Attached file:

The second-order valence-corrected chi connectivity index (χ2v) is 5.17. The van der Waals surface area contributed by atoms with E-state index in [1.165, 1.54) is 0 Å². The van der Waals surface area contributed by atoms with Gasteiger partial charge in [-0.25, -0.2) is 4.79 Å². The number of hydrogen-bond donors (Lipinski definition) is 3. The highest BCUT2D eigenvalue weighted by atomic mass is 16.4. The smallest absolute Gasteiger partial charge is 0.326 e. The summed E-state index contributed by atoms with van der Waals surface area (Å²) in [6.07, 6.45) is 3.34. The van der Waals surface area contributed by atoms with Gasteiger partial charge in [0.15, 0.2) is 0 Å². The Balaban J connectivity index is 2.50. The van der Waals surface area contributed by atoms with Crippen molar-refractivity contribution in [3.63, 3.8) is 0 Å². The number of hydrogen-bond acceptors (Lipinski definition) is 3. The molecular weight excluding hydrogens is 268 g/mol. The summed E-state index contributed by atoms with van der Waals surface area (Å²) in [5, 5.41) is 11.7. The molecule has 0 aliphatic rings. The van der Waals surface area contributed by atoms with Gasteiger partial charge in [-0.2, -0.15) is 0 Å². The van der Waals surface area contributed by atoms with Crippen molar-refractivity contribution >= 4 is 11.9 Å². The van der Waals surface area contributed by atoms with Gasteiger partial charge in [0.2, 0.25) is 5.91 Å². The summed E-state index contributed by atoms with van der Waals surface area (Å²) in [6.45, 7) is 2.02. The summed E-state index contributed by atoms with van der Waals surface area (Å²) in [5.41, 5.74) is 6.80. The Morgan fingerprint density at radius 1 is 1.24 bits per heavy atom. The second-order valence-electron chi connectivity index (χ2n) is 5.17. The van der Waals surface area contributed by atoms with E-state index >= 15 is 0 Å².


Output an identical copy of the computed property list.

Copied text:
The second-order valence-corrected chi connectivity index (χ2v) is 5.17. The van der Waals surface area contributed by atoms with E-state index in [1.165, 1.54) is 0 Å². The van der Waals surface area contributed by atoms with Gasteiger partial charge in [-0.25, -0.2) is 4.79 Å². The number of hydrogen-bond donors (Lipinski definition) is 3. The highest BCUT2D eigenvalue weighted by atomic mass is 16.4. The smallest absolute Gasteiger partial charge is 0.326 e. The summed E-state index contributed by atoms with van der Waals surface area (Å²) in [6.07, 6.45) is 3.34. The van der Waals surface area contributed by atoms with Gasteiger partial charge in [0.15, 0.2) is 0 Å². The Balaban J connectivity index is 2.50. The van der Waals surface area contributed by atoms with Crippen molar-refractivity contribution in [3.63, 3.8) is 0 Å². The number of hydrogen-bond acceptors (Lipinski definition) is 3. The molecular weight excluding hydrogens is 268 g/mol. The summed E-state index contributed by atoms with van der Waals surface area (Å²) in [5, 5.41) is 11.7. The molecule has 0 aliphatic rings. The van der Waals surface area contributed by atoms with Gasteiger partial charge in [-0.2, -0.15) is 0 Å². The van der Waals surface area contributed by atoms with Crippen molar-refractivity contribution >= 4 is 11.9 Å². The van der Waals surface area contributed by atoms with Gasteiger partial charge in [0.2, 0.25) is 5.91 Å². The summed E-state index contributed by atoms with van der Waals surface area (Å²) in [6.45, 7) is 2.02. The summed E-state index contributed by atoms with van der Waals surface area (Å²) in [5.41, 5.74) is 6.80. The Morgan fingerprint density at radius 1 is 1.24 bits per heavy atom. The second-order valence-electron chi connectivity index (χ2n) is 5.17. The van der Waals surface area contributed by atoms with E-state index >= 15 is 0 Å².